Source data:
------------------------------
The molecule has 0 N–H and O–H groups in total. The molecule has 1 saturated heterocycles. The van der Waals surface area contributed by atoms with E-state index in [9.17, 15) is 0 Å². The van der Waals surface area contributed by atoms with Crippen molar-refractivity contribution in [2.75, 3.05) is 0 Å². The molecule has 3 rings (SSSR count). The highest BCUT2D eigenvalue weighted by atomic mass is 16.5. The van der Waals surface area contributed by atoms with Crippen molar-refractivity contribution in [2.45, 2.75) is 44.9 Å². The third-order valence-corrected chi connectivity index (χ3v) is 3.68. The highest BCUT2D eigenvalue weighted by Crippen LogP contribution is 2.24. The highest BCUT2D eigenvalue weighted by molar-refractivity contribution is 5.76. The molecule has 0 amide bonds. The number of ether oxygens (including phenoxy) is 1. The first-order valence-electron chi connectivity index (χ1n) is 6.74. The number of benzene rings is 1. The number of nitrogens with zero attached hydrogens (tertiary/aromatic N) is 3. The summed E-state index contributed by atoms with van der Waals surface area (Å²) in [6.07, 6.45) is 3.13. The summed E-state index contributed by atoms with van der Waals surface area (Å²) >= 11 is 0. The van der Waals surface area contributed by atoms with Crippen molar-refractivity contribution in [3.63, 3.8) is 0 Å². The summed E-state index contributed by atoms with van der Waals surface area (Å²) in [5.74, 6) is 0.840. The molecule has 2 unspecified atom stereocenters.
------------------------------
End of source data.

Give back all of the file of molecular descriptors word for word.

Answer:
The molecule has 0 N–H and O–H groups in total. The molecule has 1 saturated heterocycles. The van der Waals surface area contributed by atoms with E-state index in [9.17, 15) is 0 Å². The van der Waals surface area contributed by atoms with Crippen molar-refractivity contribution in [2.75, 3.05) is 0 Å². The molecule has 3 rings (SSSR count). The highest BCUT2D eigenvalue weighted by atomic mass is 16.5. The van der Waals surface area contributed by atoms with Crippen molar-refractivity contribution in [2.45, 2.75) is 44.9 Å². The third-order valence-corrected chi connectivity index (χ3v) is 3.68. The highest BCUT2D eigenvalue weighted by Crippen LogP contribution is 2.24. The highest BCUT2D eigenvalue weighted by molar-refractivity contribution is 5.76. The molecule has 0 amide bonds. The number of ether oxygens (including phenoxy) is 1. The first-order valence-electron chi connectivity index (χ1n) is 6.74. The number of benzene rings is 1. The number of nitrogens with zero attached hydrogens (tertiary/aromatic N) is 3. The summed E-state index contributed by atoms with van der Waals surface area (Å²) in [6.07, 6.45) is 3.13. The summed E-state index contributed by atoms with van der Waals surface area (Å²) >= 11 is 0. The van der Waals surface area contributed by atoms with Crippen molar-refractivity contribution in [3.63, 3.8) is 0 Å². The summed E-state index contributed by atoms with van der Waals surface area (Å²) in [5.74, 6) is 0.840. The molecule has 2 unspecified atom stereocenters.